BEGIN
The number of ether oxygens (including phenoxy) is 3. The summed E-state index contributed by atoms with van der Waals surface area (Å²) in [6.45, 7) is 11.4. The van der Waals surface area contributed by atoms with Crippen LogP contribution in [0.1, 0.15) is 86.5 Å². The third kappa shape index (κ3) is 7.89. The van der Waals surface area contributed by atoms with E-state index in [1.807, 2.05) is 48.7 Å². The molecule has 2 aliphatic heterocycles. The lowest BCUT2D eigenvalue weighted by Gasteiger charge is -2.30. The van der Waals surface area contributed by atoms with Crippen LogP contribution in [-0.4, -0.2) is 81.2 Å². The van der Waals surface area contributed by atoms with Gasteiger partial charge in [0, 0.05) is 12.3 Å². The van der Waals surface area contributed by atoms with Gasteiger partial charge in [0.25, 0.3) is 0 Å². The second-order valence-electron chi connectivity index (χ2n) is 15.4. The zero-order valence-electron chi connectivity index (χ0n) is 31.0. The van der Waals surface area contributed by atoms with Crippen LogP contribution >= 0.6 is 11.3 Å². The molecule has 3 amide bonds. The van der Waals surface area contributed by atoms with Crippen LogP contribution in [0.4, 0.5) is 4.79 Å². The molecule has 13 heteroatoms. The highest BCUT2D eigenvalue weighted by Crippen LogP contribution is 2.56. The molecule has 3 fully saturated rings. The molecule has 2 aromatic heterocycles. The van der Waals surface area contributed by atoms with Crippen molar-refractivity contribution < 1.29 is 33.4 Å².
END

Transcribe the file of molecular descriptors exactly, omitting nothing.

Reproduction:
The number of ether oxygens (including phenoxy) is 3. The summed E-state index contributed by atoms with van der Waals surface area (Å²) in [6.45, 7) is 11.4. The van der Waals surface area contributed by atoms with Crippen LogP contribution in [0.1, 0.15) is 86.5 Å². The third kappa shape index (κ3) is 7.89. The van der Waals surface area contributed by atoms with E-state index in [1.807, 2.05) is 48.7 Å². The molecule has 2 aliphatic heterocycles. The lowest BCUT2D eigenvalue weighted by Gasteiger charge is -2.30. The van der Waals surface area contributed by atoms with Crippen LogP contribution in [-0.4, -0.2) is 81.2 Å². The van der Waals surface area contributed by atoms with Gasteiger partial charge in [0, 0.05) is 12.3 Å². The van der Waals surface area contributed by atoms with Gasteiger partial charge in [0.25, 0.3) is 0 Å². The second-order valence-electron chi connectivity index (χ2n) is 15.4. The zero-order valence-electron chi connectivity index (χ0n) is 31.0. The van der Waals surface area contributed by atoms with Crippen LogP contribution >= 0.6 is 11.3 Å². The molecule has 3 amide bonds. The van der Waals surface area contributed by atoms with Crippen LogP contribution in [0.4, 0.5) is 4.79 Å². The molecule has 13 heteroatoms. The highest BCUT2D eigenvalue weighted by Crippen LogP contribution is 2.56. The molecule has 3 fully saturated rings. The molecule has 2 aromatic heterocycles. The van der Waals surface area contributed by atoms with Crippen molar-refractivity contribution < 1.29 is 33.4 Å².